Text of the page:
Angel shark

From Wikipedia, the free encyclopedia
(Redirected from Angel Shark)
Jump to: navigation, search
Angel sharks
Temporal range: 161–0Ma[1]
Oxfordian to Present
The Angel shark, Squatina squatina
Scientific classification
Kingdom: Animalia
Phylum: Chordata
Class: Chondrichthyes
Subclass: Elasmobranchii
Order: Squatiniformes
Buen, 1926
Family: Squatinidae
Bonaparte, 1838
Genus: Squatina
A. M. C. Duméril, 1806
Type species
Squalus squatina
Linnaeus, 1758

An angel shark is a species of cartilaginous fish in the genus Squatina, which have flattened bodies and wide pectoral fins that make them look similar to rays. Twenty-three species are known to exist in the genus, which is the only one in its family, Squatinidae, and order Squatiniformes. They are found worldwide in temperate and tropical seas. Most species are found living in shallow temperate or tropical seas, but one species is found in deeper water, down to 1,300 metres. [2]

Discription and biology[change | change source]

While the front part of the Angel sharks' bodies are wide and flattened, the back part is more muscular. The eyes and spiracles are on the top, and the five gill slits are on its back. Both the pectoral fins and the pelvic fins are large and are held horizontally. There are two dorsal fins, no anal fin, and unusually for sharks, the lower lobe of the caudal fin is longer than the upper lobe. Most types of Angel sharks grow to a length of about 1.5 metres, with the Japanese angelshark known to reach 2 metres. [3] Angel sharks have extensible jaws which can quickly snap upwards to capture prey, and they have long, needle-like teeth. They bury themselves in sand or mud lying in wait for prey, which includes fish, crustaceans, and many different types of mollusks.[2] They are ovoviviparous, and can have up to 13 pups at a time.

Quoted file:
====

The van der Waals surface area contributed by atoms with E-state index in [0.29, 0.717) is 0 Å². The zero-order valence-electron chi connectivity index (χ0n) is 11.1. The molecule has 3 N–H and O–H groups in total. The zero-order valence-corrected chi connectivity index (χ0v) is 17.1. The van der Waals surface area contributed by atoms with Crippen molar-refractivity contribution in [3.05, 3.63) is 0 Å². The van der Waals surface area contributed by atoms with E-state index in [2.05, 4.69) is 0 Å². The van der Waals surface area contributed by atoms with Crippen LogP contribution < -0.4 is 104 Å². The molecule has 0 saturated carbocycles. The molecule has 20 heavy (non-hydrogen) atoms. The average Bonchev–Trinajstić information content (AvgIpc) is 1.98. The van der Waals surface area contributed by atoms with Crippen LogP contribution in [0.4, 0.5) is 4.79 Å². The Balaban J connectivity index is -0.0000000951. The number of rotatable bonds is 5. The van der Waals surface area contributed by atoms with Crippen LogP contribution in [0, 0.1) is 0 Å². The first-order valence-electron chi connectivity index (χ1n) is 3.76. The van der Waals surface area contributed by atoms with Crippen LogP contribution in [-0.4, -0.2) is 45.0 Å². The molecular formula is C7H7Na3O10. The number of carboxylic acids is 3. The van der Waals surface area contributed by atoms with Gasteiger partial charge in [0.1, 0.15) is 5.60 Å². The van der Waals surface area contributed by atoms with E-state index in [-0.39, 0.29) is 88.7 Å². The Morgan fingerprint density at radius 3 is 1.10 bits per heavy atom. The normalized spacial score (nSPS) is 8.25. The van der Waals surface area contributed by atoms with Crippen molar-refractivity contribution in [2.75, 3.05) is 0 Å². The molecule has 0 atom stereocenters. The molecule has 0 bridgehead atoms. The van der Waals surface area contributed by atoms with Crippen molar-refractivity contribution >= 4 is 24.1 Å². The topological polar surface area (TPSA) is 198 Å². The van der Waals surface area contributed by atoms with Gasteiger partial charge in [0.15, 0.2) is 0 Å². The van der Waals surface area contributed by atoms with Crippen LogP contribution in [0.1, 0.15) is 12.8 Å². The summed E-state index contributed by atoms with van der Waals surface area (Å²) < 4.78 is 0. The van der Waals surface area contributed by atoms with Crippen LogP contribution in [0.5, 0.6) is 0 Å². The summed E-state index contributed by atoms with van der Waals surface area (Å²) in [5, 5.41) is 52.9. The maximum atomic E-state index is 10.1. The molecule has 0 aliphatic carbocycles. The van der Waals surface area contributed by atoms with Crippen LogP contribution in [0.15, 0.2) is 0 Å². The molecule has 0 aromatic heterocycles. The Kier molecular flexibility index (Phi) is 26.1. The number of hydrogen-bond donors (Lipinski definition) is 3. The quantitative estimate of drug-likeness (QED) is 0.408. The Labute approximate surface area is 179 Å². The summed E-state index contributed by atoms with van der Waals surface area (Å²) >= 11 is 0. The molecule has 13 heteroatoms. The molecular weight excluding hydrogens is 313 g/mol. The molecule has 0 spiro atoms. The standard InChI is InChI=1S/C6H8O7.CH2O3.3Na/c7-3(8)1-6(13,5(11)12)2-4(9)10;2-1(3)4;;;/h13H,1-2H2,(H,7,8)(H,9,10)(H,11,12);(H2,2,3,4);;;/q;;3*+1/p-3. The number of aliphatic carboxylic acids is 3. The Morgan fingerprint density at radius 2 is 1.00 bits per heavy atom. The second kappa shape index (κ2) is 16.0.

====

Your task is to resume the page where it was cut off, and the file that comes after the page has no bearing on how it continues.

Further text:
Behavior[change | change source]

Although Angel sharks are bottom dwellers and appear harmless, they can give painful bites if provoked, due to their powerful jaws and sharp teeth. Angel sharks may bite if a diver approaches the head or grabs the tail.[4]

Species[change | change source]

References[change | change source]

  1. Bourdon, J. (2009). Genera from the Fossil Record: Squatina. The Life and Times of Long Dead Sharks. Retrieved on July 8, 2009.
  2. 2.0 2.1 Stevens, J. & Last, P.R. (1998). Paxton, J.R. & Eschmeyer, W.N.. ed. Encyclopedia of Fishes. San Diego: Academic Press. pp. 64–65. ISBN 0-12-547665-5.
  3. "FAMILY Details for Squatinidae-Angel sharks". Retrieved 8 July 2013.
  4. Best, Cathleen. "Florida Museum of Natural History." PACIFIC ANGEL SHARK. (Date accessed 06/23/2010) <>.